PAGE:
It is possible that once again this is just a show of strength of both sides, which in reality would not be allowed to spill over. In fact, since this is already in the media, suggests that it is not genuine, as such an attack would undoubtedly benefit from the element of surprise. However, no reasonable person could look at the facts and claim that the threat of a conflict is not on the cards.
If a strike does take place, there could be different outcomes. Due to Wikileaks, it is a known fact that some Arab countries around Iran such as Saudi Arabia and Dubai are in favour of an attack. It is also known that the West has stepped up the pressure and no doubt that Israel is very much in favour of ridding Iran of nuclear power. Therefore, it is almost of little difference, who actually launches the attack as it is supported by most and the result would undoubtedly be the same, regardless of who pulls the trigger.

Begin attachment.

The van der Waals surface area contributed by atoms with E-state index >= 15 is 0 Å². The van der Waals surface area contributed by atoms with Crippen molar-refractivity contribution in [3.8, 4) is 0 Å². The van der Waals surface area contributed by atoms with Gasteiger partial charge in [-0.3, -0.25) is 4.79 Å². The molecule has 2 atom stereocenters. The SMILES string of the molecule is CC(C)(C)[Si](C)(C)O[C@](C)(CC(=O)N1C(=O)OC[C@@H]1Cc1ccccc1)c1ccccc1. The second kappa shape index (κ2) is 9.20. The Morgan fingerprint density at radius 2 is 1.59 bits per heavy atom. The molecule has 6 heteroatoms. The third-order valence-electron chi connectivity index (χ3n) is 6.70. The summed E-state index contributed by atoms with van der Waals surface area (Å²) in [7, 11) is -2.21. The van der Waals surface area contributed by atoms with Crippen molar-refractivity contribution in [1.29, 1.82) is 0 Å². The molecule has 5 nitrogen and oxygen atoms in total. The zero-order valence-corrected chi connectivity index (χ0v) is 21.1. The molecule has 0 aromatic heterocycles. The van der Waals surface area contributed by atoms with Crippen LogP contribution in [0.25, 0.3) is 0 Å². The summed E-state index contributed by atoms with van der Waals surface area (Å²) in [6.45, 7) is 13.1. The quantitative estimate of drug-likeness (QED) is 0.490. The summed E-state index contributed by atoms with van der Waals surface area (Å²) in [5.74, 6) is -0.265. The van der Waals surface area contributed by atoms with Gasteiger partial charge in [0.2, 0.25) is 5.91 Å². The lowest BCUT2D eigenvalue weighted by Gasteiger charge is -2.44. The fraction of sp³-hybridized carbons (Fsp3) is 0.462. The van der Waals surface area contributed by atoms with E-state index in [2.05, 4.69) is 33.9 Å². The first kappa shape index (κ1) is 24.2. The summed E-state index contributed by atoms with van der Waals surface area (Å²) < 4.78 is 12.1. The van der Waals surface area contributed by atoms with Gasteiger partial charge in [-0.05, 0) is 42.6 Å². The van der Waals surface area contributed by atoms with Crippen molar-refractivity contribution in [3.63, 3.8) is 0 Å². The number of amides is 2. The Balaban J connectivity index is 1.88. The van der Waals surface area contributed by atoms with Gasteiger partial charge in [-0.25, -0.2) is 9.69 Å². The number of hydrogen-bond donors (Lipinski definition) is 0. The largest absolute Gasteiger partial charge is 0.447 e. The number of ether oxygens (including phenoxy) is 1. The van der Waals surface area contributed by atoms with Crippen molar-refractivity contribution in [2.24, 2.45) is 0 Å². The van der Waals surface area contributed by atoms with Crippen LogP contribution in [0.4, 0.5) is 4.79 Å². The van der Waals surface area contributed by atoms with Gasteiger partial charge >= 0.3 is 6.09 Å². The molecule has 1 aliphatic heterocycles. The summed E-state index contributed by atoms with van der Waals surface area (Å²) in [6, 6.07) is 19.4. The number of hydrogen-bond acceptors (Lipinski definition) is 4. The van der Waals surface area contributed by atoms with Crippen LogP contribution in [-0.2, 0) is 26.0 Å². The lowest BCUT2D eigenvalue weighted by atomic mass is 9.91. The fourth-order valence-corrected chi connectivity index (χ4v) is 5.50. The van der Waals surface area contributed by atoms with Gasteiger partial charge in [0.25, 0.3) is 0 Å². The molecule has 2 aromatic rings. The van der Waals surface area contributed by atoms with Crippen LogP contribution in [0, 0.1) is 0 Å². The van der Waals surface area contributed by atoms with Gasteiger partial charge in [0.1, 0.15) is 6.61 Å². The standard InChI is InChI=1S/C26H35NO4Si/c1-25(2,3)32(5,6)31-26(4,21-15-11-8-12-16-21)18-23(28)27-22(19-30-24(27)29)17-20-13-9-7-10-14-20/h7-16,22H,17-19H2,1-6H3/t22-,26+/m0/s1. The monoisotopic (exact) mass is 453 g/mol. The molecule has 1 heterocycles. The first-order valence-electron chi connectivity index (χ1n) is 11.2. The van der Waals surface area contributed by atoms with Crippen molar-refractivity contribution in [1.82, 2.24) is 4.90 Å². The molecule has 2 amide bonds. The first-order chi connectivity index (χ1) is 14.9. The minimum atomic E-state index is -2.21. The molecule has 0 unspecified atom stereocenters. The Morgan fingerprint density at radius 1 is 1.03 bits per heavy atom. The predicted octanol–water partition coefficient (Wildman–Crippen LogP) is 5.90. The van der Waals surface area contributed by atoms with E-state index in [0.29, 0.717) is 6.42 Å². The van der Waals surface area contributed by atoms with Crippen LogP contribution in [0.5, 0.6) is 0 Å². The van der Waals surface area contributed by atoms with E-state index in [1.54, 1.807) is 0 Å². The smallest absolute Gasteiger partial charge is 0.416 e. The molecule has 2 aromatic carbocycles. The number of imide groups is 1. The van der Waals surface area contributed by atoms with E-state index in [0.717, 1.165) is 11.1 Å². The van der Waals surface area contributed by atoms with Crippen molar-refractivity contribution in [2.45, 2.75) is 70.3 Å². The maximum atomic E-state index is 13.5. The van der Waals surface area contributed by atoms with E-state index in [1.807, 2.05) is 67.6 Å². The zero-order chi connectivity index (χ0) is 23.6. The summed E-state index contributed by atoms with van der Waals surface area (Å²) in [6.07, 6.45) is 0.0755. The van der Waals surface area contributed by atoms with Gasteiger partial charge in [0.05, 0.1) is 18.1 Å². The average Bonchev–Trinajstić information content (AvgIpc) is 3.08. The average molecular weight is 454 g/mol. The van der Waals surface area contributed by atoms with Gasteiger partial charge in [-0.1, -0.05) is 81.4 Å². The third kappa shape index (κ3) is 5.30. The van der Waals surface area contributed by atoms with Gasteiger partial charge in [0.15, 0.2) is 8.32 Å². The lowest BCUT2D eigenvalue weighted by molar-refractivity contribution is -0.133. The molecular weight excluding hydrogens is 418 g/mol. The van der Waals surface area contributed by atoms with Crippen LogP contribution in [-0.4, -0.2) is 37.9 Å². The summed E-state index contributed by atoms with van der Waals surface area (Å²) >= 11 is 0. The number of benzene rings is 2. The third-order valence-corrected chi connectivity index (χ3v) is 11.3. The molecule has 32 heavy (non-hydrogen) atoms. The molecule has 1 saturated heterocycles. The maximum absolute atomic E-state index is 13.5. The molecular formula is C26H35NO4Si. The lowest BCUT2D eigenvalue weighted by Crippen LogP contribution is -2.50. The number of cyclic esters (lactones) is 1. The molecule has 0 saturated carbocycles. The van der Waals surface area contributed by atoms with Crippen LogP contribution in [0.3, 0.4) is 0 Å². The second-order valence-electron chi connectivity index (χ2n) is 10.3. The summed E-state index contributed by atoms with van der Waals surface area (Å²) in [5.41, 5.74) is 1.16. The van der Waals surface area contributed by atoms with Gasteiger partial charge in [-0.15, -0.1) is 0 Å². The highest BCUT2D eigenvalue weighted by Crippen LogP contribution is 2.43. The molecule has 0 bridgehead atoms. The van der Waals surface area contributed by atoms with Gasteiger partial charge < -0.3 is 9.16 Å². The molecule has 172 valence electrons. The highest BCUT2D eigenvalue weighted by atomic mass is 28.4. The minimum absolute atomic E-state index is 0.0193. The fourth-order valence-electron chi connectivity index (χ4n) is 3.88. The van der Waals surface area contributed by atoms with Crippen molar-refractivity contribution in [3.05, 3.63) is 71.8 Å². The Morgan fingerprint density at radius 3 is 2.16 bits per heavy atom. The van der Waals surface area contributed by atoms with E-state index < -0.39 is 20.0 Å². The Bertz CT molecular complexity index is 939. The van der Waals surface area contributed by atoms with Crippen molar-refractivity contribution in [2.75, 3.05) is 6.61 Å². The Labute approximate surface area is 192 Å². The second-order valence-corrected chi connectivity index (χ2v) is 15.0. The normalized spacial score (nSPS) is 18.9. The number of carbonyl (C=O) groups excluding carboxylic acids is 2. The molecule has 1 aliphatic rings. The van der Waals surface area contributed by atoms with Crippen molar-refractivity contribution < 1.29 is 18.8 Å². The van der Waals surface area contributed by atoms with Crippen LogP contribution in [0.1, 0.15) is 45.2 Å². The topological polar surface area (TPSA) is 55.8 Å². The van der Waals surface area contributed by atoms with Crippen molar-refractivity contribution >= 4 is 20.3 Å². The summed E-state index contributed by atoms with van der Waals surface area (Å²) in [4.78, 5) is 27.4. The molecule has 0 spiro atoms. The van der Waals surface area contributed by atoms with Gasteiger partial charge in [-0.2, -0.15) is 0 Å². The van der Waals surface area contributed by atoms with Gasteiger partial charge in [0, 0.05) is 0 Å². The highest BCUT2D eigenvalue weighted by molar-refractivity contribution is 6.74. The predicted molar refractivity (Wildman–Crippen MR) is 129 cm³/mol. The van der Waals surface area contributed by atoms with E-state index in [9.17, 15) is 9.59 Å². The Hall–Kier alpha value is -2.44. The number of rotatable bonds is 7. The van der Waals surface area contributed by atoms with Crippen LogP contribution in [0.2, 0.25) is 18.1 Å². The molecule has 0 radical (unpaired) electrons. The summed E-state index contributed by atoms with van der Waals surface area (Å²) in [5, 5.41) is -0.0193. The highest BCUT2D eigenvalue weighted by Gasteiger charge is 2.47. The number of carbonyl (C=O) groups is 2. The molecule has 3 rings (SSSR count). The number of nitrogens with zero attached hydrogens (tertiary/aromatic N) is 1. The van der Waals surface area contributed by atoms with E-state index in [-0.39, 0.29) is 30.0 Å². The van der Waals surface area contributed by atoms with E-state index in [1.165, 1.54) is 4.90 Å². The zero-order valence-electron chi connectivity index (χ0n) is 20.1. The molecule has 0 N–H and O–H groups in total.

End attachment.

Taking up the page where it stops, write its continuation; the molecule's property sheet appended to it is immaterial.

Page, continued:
If Iranian targets are attacked, it is assumed that it would rely on its proxies around the Middle East to launch an attack on American and Israeli targets. It is almost a given that Hezbollah and militant groups in Gaza would launch missiles into central cities in Israel (following the recent rift between Hamas and Iran, it would be interesting to see whether Hamas would launch missiles itself, look the other way, while the Islamic Jihad and other smaller groups do so, or distance itself from Iran and ensure the rocket fire is merely symbolic). Syria, which is Iran’s biggest ally in the region, normally does its military work via Hezbollah in Lebanon, however, it is not unlikely that due to the dire condition the government is in, would try to gain political power by positioning itself as a Muslim opposition to the attacks by the West and engage in the conflict in some capacity.